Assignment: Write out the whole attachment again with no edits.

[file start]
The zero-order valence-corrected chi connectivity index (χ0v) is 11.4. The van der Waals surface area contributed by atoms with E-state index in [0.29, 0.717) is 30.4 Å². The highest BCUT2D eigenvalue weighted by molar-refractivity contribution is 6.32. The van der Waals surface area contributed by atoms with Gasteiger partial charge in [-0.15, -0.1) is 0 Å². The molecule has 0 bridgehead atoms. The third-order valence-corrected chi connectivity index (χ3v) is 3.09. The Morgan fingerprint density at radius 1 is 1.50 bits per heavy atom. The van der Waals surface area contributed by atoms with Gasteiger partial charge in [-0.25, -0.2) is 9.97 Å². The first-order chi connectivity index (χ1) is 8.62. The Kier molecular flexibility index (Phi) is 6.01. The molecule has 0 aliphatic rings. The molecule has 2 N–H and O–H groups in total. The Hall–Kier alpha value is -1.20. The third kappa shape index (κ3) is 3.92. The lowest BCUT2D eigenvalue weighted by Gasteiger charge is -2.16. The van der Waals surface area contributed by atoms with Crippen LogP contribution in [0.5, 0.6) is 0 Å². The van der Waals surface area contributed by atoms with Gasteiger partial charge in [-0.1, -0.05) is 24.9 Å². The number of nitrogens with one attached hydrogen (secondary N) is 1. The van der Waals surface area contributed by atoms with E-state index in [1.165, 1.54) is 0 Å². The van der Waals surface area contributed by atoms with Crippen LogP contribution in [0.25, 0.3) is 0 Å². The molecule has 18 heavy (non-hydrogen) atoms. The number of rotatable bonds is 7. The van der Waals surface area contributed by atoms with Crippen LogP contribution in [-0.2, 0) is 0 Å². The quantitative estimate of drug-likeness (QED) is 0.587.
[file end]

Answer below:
The zero-order valence-corrected chi connectivity index (χ0v) is 11.4. The van der Waals surface area contributed by atoms with E-state index in [0.29, 0.717) is 30.4 Å². The highest BCUT2D eigenvalue weighted by molar-refractivity contribution is 6.32. The van der Waals surface area contributed by atoms with Gasteiger partial charge in [-0.15, -0.1) is 0 Å². The molecule has 0 bridgehead atoms. The third-order valence-corrected chi connectivity index (χ3v) is 3.09. The Morgan fingerprint density at radius 1 is 1.50 bits per heavy atom. The van der Waals surface area contributed by atoms with Gasteiger partial charge in [-0.25, -0.2) is 9.97 Å². The first-order chi connectivity index (χ1) is 8.62. The Kier molecular flexibility index (Phi) is 6.01. The molecule has 0 aliphatic rings. The molecule has 2 N–H and O–H groups in total. The Hall–Kier alpha value is -1.20. The third kappa shape index (κ3) is 3.92. The lowest BCUT2D eigenvalue weighted by Gasteiger charge is -2.16. The van der Waals surface area contributed by atoms with Crippen LogP contribution in [0.5, 0.6) is 0 Å². The van der Waals surface area contributed by atoms with Gasteiger partial charge in [-0.1, -0.05) is 24.9 Å². The number of nitrogens with one attached hydrogen (secondary N) is 1. The van der Waals surface area contributed by atoms with E-state index in [1.165, 1.54) is 0 Å². The van der Waals surface area contributed by atoms with Crippen LogP contribution in [0.25, 0.3) is 0 Å². The molecule has 18 heavy (non-hydrogen) atoms. The number of rotatable bonds is 7. The van der Waals surface area contributed by atoms with Crippen LogP contribution in [-0.2, 0) is 0 Å². The quantitative estimate of drug-likeness (QED) is 0.587.